[pkg-gnupg-maint] GIT repo: full upstream source or debian/only (was: responsibility for libgcrypt and libksba)
ametzler at bebt.de
Sun Apr 19 17:27:52 UTC 2015
On 2015-04-16 Daniel Kahn Gillmor <dkg at fifthhorseman.net> wrote:
> On Thu 2015-04-16 13:25:44 -0400, Andreas Metzler wrote:
>> - The packages could also be moved over to the gnupg repo and the
>> pkg-gnupg-maint@ group with me continueing to have upload/commit
>> rights. - If I did the bulk of the work I would strongly prefer to
>> continue using the current debian/-only GIT layout, though.
> hm, i have a reasonably strong preference for keeping everything in git,
> including upstream code and pristine-tar deltas, for two reasons:
> * it's easier to collaborate directly with upstream, because we can
> keep debian/patches in a patch queue that could be applied to upsteam
> * it's simpler for anyone who wants to work on the package to get
> everything they need (including for multiple branches) in one spot.
> This is facilitated by git-buildpackage (and i've recently started using
> gbp-pq for the patch queues, which is quite nice)
> But a lot of this might just be comfort/familiarity with certain
> workflow and tools, and i don't want to get in the way of workflow/tools
> you find useful either -- can you explain what you prefer about the
> debian/-only git layout and give pointers to what tools you use to
> manage it?
well, I think it mainly comes from what I actually do when maintaining
the package and therefore what use the repository is for me:
I am not a programmer by profession, I only maintain the packages. I
take care of the packaging infrastructure, forward bugs and pull
fixes. I generally do not develop or extend the software. (I might fix
the occasional bug, if it is a simple one.) That is the main cause why
having the upstream source in the Debian repo is just not helpful for
me. I want and need a history of changes to the packaging and tags for
uploads, the upstream changes that happen at the same time just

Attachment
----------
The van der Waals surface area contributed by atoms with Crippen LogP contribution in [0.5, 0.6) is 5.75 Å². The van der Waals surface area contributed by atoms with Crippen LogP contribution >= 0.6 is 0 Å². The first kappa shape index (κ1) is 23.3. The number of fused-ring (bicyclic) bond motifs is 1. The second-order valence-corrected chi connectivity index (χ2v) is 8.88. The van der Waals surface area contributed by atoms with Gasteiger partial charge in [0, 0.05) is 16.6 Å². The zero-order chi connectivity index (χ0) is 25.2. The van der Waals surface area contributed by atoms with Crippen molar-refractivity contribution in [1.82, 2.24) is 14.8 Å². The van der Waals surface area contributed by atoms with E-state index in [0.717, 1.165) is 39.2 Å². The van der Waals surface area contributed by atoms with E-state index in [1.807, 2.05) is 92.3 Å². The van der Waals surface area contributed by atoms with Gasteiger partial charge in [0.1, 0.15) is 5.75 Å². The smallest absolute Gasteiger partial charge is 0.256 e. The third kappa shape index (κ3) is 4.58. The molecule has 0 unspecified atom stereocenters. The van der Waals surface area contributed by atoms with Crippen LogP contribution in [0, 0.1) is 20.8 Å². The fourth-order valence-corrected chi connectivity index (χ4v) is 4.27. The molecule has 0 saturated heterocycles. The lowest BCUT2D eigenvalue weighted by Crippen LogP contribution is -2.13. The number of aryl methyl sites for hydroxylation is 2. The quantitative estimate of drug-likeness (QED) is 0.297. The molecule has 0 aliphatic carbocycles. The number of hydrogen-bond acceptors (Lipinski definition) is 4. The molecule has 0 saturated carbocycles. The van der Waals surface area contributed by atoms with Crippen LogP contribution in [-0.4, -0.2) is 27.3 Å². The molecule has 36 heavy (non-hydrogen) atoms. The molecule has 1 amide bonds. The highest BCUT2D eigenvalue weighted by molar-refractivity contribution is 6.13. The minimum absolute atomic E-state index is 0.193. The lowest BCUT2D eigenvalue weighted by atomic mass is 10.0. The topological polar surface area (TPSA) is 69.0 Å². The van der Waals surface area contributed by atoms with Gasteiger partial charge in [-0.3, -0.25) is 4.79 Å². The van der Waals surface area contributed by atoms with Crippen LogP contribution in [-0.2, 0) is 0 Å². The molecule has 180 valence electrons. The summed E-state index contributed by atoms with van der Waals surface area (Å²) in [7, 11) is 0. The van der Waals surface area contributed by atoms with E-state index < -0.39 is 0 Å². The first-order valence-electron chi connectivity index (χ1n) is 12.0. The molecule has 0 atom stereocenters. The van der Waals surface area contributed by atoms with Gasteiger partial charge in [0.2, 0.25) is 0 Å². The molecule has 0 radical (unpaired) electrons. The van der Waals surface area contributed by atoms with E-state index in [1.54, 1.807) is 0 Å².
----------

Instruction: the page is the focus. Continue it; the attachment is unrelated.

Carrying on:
complicate things, especially merging, e.g. when experimental moves to
sid. So taking care of properly archiving the upstream changes
is basically just a hazzle *without* *payoff* for me. (Keeping a
directory with upstream tarballs in ~/ or fetching the current one
with apt-get or uscan is trivial.)
Regarding tools: There is not a lot of it, basically just a
shellscript that untars the upstream tarball (saved somewhere in ~/)
and copies debian/ from GIT. The setup is dead simply by purpose, and
makes sure that the packages I upload are actually based on the
upstream tarballs and not on some GIT import I managed to slightly
break. (For fun, look at 367358.)
I know that this is not for everyone. e.g. if one was maintaining a
triple digit number of packages (as a day job) the time saved by having
the tarball in Debian's GIT adds up, and one would be doing lots of
GIT work anyway and won't have to think about it.
FWIW I am more or less familiar with the gbp layout git repo, I am
comaintaining two packages which use it. I can envision libksba using
it without much effort (or gain), and otoh cannot see gnutls using it
without massive pain.
 I love having a place to browse upstream changes, but that is what
the upstream repo is for.
`What a good friend you are to him, Dr. Maturin. His other friends are
so grateful to you.'
`I sew his ears on from time to time, sure'
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